We Are Survivors 

This blog is dedicated to the tens of millions of adult survivors of child abuse and neglect who get up every day and try to work and function in a world that seems to not care about us.

National Scope of Child Abuse - Part 1

It is important to provide the devastating effects of child abuse and neglect because the only thing we hear about in the media are the staggering statistics about physical illnesses in all their forms. This series provides a broad overview of what millions of children and adults have to cope with because of parental/caretaker abuse.

Incidence Rate

  • One in four girls and one in six boys will be sexually assaulted before the age of eighteen.[1]
  • The rate of child abuse and neglect is 10 times as high (40 children per 1,000 children per year) as the incidence rate for all forms of cancer (3.9 individuals per thousand individuals per year).[2]
  • Children in the age group of birth to 1 year had the highest rate of victimization (24.4 children per 1,000 children in 2006) of the same age group in the national population.[3]
  • 80% of perpetrators are the parents.[4]

Physical Wellbeing

  • Abdominal/Thoracic Injuries: Pediatric blunt chest and abdominal trauma is the second leading cause of fatal child abuse with a 40-50% mortality rate.[5]
  • Brain Injuries: Brain injury is the leading cause of death in abused children.[6]
  • Central Nervous Injuries:
    • When experienced in childhood, trauma produces neurobiological impacts on the brain, causing dysfunction in the hippocampus, amygdala, medical prefrontal cortex, and other limbic structures.[7]
    • A history of child abuse or neglect can lower a person’s overall immunity and ability to manage stress, and that this effect may be long-lasting.[8]
  • Disability: The National Center on Child Abuse and Neglect (NCCAN) estimated that the incidence of disabilities caused by or likely to be caused by physical abuse was 147 per 1,000 maltreated children. [9]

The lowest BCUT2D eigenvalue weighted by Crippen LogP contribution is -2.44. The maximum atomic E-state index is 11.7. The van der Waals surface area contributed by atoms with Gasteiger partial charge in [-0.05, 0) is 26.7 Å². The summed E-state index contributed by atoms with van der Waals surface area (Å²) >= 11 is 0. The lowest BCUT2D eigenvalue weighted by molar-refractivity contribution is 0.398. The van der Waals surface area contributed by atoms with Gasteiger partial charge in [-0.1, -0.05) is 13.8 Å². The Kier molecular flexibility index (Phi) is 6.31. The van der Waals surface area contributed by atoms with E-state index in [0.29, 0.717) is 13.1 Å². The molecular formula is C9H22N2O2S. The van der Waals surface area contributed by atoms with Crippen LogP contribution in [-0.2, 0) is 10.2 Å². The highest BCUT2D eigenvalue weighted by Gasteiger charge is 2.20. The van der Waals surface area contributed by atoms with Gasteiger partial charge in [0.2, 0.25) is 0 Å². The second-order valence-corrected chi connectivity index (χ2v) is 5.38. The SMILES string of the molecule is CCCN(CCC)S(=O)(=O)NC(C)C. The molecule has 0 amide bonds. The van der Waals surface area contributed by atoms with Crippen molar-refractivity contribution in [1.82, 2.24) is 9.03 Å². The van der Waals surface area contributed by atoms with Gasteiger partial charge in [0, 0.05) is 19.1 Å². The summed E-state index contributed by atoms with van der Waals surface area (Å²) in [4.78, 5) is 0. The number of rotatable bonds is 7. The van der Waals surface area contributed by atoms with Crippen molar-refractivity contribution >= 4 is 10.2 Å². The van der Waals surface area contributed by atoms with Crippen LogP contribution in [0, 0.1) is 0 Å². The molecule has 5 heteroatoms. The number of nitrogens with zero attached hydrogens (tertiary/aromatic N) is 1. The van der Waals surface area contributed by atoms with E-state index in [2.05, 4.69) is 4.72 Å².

• Fractures/Head Injuries:
    • Orofacial trauma occurs in at least 50% of children diagnosed with physical abuse. [10]
    • 95% of serious intracranial injuries and 64% of all head injuries in infants younger than 1 year were attributable to child abuse. [11]
  • Ocular Damage: Retinal and vitreous hemorrhages and non-hemorrhagic changes, including retinal folds and traumatic retinoschisis, are characteristic of shaken baby syndrome. Mortality rates range from 15-38%among infant victims of shaken baby syndrome. [12]

Sexual and Reproductive

  • Psychogenic Infertility (Relationship between psychological factors and infertility): Approximately 10% of the infertile population may be affected. [13]
  • Reproductive Health Problems:
    • Sexual abuse during childhood is associated with high-risk behaviors later in life, including alcohol and drug use, early consensual sexual experience, and a high number of partners. [14]
    • More than 32,000 pregnancies yearly are estimated to result from rape, mostly in adolescents. [15]
    • Unwanted/Teenage Pregnancy: 62% of pregnant and parenting female adolescents were found to have experienced molestation, attempted rape or rape prior to their first pregnancy. [16]

Sexual Dysfunction

  • 79% of incest survivors report feelings of fear, mistrust, hostility, and a sense of betrayal in their relationships with men. [17]